I love that sound. There are finally a couple pedals out there that do that sound quite well but I am a staunch Leslie snob. Once you've stood in front of one of those things and heard what the rotating speakers do in an actual acoustic environment you'll understand what I mean. I have 2 different wooden Leslie speakers and love them both. I have them for my Hammond organ but playing guitr through them makes my tail wag big time.
One of my best friends, a professional keyboard player, passed away on April 31st. He had tons of gear. One of the pieces was a solid state Leslie 760. His wife said I could have it. The only problem is that it's in Phoenix and I'm in Tennessee. I have a friend there that is going to pick it up and have it shipped to me via a freight carrier. He works for a communications satellite company and can have it shipped through his work for a lot less than domestic rates. Still, it's probably going to be pricey.
Now I have to make a space for it somewhere in the house. It's not exactly small.
The cost of shipping will be a lot less than the cost of buying one.
I've seen Stevie Vaughan, Jimmy Vaughan, and Chris Duarte play a few times and they used them onstage, mic'd up to the PA. That huge swirly sound is fantastic. I have a really small one that came as a kit from Mahaffey Amps years ago. I think they still sell them.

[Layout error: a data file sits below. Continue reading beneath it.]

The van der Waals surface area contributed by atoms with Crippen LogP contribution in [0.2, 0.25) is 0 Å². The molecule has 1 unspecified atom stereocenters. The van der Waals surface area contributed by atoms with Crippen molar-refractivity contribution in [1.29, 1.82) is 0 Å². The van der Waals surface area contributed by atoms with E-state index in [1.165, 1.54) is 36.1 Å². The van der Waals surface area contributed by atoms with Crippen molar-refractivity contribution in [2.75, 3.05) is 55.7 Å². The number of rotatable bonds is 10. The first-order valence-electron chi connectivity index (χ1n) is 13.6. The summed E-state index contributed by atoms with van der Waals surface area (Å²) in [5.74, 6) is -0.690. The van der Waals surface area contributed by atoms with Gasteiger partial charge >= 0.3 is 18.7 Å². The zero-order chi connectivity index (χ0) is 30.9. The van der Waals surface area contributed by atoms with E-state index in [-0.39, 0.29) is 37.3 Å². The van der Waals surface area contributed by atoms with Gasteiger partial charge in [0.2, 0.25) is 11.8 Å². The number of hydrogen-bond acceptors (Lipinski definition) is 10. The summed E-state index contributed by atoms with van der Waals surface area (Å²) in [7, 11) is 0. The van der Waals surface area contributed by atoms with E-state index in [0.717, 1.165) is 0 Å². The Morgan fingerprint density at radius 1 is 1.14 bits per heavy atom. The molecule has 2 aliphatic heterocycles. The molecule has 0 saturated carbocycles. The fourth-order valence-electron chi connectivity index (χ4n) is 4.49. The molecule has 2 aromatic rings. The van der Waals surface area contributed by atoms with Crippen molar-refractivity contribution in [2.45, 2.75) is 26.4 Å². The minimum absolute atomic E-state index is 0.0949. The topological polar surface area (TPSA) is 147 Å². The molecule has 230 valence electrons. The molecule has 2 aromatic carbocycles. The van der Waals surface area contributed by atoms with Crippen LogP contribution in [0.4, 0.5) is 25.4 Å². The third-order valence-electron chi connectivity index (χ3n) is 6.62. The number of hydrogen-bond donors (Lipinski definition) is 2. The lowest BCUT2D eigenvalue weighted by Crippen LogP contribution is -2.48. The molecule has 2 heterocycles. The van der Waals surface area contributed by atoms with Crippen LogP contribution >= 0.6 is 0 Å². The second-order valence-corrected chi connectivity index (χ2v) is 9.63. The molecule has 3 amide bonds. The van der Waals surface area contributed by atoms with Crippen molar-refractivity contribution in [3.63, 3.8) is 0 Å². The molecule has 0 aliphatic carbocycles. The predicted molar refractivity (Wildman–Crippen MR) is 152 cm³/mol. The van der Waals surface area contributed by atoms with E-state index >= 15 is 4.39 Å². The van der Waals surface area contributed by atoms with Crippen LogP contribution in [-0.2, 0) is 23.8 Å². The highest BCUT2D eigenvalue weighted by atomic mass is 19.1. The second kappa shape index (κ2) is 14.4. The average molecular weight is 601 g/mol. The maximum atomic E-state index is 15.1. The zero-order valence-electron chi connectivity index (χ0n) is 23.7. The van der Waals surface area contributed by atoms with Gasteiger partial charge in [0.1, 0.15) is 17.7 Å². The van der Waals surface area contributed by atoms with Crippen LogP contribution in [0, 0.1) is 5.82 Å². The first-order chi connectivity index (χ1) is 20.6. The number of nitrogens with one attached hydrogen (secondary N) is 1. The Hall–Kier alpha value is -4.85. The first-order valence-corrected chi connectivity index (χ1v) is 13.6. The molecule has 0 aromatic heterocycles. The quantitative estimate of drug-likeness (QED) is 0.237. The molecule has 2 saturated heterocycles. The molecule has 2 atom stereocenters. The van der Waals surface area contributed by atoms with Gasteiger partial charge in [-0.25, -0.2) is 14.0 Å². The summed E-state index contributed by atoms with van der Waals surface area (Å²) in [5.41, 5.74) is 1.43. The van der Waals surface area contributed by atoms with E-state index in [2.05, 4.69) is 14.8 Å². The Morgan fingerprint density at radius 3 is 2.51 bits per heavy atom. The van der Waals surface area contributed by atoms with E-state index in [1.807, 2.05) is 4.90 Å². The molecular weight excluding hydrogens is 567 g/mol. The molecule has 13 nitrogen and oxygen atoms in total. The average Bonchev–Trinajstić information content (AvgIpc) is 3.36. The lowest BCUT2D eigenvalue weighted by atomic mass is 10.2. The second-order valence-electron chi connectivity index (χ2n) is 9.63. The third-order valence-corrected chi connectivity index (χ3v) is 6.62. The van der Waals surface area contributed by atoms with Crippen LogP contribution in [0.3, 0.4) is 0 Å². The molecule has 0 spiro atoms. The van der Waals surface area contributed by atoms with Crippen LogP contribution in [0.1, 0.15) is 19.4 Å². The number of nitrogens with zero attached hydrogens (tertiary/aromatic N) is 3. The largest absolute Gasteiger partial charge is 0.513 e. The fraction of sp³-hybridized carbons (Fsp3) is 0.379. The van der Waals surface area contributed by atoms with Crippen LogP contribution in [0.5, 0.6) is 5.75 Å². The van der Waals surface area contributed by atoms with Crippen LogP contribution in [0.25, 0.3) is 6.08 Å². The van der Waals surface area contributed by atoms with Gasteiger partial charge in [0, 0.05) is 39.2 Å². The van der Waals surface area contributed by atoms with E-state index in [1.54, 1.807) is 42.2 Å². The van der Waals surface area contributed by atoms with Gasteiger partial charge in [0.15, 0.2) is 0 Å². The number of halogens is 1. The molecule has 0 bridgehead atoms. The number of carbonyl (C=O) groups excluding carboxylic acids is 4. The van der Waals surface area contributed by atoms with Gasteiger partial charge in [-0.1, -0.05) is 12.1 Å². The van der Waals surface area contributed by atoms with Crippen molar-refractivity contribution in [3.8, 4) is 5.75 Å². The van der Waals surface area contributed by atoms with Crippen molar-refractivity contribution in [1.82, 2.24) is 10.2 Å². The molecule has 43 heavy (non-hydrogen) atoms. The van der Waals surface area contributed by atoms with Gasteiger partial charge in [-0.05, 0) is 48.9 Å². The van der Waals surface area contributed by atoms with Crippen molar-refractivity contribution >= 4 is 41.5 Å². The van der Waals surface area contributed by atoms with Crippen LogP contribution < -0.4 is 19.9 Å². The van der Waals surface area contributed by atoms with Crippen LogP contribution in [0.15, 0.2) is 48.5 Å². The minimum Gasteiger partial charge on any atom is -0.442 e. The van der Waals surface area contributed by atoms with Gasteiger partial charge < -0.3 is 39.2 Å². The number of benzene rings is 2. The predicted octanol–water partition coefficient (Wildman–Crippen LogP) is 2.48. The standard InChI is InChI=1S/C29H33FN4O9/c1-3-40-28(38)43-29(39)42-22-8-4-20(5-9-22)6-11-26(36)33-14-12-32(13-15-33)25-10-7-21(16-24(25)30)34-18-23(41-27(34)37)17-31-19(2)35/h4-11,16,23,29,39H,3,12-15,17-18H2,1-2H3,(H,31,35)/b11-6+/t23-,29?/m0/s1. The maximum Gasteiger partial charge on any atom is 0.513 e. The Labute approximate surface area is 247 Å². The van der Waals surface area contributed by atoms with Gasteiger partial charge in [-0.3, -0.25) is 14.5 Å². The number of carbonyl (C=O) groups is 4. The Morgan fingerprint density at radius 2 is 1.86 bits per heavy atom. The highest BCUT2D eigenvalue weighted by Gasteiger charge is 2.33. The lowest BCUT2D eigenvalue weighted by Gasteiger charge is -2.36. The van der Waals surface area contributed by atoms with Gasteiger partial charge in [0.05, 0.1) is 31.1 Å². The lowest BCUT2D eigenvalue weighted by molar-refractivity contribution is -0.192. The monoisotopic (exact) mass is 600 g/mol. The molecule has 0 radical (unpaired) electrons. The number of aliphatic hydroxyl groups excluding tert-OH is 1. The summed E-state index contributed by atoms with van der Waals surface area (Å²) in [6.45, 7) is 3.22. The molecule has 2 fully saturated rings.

I currently have a small 'Leslie' underway in the shop. The rotary baffle is from a derelict late-60s Lowrey organ, rescued from the trash; it's made of EPS and very light. The speaker is a small 8" CTS that I'll drive with a homebrew 5F1 (Fender Champ). I'm building a small cabinet for it; it will be 20" long, 16" wide, and 14" tall. Perfect for the living room.
The motor rotates the baffle, sending the sound out into the room like a radar beam. And just like a radar beam, it takes advantage of the Doppler effect; that's what creates the phase differential that reaches your ears. It's also why a Leslie pedal cannot really nail that sound because even in stereo, the effect does not move the sound within the room. The best one I've used is called the Ventilator, and it's good...but not really what a Leslie sounds like.
Any rebroadcast, reproduction, or other use of the pictures and accounts of this post without the express written consent of Major League Goofball is prohibited.
A young fella I work with got his Grampa's gear when he passed. Gramps was a locally well known accordion player and used a old Leslie amp with a rotating speaker. He invited me over and I ran my Kingpin through it. There is absolutely nothing else like it - a fabulous retro vibe. Turning the rotation off - it is still a nice old tube amp.
My friend in Phoenix got the Leslie and a couple of crates full of cables and pedals last week. He shipped it yesterday. It should be here in about a week. He sent me some photos of it. Cosmetically it has seen better days. It even looks like one of the wooden side-boards on the cabinet may be broken at the bottom. That's okay. It's worth about $1000. The shipping charges to get it from Phoenix to Tennessee is about $400. I'm sure I can repair whatever is wrong with the cabinet. I can replace the black Tolex and grill cloths for less than $100. Well worth the effort.